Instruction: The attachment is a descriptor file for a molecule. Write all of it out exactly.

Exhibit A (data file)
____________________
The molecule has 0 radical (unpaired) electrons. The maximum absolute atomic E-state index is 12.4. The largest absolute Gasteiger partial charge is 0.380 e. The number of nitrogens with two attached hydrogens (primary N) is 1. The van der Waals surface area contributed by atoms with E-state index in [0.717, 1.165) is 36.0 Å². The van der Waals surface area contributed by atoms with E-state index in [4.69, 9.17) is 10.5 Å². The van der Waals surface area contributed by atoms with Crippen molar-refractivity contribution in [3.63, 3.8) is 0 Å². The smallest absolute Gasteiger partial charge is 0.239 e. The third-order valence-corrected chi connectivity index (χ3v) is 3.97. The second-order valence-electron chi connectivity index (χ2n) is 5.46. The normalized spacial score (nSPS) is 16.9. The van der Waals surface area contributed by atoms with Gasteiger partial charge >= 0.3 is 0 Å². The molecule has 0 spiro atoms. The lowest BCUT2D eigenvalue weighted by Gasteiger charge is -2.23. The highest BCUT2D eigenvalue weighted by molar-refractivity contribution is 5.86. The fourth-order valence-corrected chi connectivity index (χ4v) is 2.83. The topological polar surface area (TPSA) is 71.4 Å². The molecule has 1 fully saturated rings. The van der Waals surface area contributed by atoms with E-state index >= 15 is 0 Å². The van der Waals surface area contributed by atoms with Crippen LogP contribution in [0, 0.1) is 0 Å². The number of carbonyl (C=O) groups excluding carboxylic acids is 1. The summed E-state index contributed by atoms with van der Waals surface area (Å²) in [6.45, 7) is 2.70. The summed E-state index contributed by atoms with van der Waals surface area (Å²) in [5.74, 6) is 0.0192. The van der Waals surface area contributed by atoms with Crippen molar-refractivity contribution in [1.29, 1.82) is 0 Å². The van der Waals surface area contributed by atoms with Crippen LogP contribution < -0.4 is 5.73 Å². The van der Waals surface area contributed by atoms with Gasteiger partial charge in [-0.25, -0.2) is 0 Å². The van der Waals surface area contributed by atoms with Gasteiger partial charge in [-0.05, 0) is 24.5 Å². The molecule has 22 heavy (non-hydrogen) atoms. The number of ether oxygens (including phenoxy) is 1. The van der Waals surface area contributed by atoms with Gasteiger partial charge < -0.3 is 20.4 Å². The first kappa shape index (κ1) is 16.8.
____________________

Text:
The molecule has 0 radical (unpaired) electrons. The maximum absolute atomic E-state index is 12.4. The largest absolute Gasteiger partial charge is 0.380 e. The number of nitrogens with two attached hydrogens (primary N) is 1. The van der Waals surface area contributed by atoms with E-state index in [0.717, 1.165) is 36.0 Å². The van der Waals surface area contributed by atoms with E-state index in [4.69, 9.17) is 10.5 Å². The van der Waals surface area contributed by atoms with Crippen molar-refractivity contribution in [3.63, 3.8) is 0 Å². The smallest absolute Gasteiger partial charge is 0.239 e. The third-order valence-corrected chi connectivity index (χ3v) is 3.97. The second-order valence-electron chi connectivity index (χ2n) is 5.46. The normalized spacial score (nSPS) is 16.9. The van der Waals surface area contributed by atoms with Gasteiger partial charge >= 0.3 is 0 Å². The molecule has 0 spiro atoms. The lowest BCUT2D eigenvalue weighted by Gasteiger charge is -2.23. The highest BCUT2D eigenvalue weighted by molar-refractivity contribution is 5.86. The fourth-order valence-corrected chi connectivity index (χ4v) is 2.83. The topological polar surface area (TPSA) is 71.4 Å². The molecule has 1 fully saturated rings. The van der Waals surface area contributed by atoms with E-state index >= 15 is 0 Å². The van der Waals surface area contributed by atoms with Crippen LogP contribution in [0, 0.1) is 0 Å². The number of carbonyl (C=O) groups excluding carboxylic acids is 1. The summed E-state index contributed by atoms with van der Waals surface area (Å²) in [6.45, 7) is 2.70. The summed E-state index contributed by atoms with van der Waals surface area (Å²) in [5.74, 6) is 0.0192. The van der Waals surface area contributed by atoms with Crippen molar-refractivity contribution in [1.29, 1.82) is 0 Å². The van der Waals surface area contributed by atoms with Crippen LogP contribution < -0.4 is 5.73 Å². The van der Waals surface area contributed by atoms with Gasteiger partial charge in [-0.25, -0.2) is 0 Å². The van der Waals surface area contributed by atoms with Gasteiger partial charge in [-0.05, 0) is 24.5 Å². The molecule has 22 heavy (non-hydrogen) atoms. The number of ether oxygens (including phenoxy) is 1. The van der Waals surface area contributed by atoms with Gasteiger partial charge < -0.3 is 20.4 Å². The first kappa shape index (κ1) is 16.8.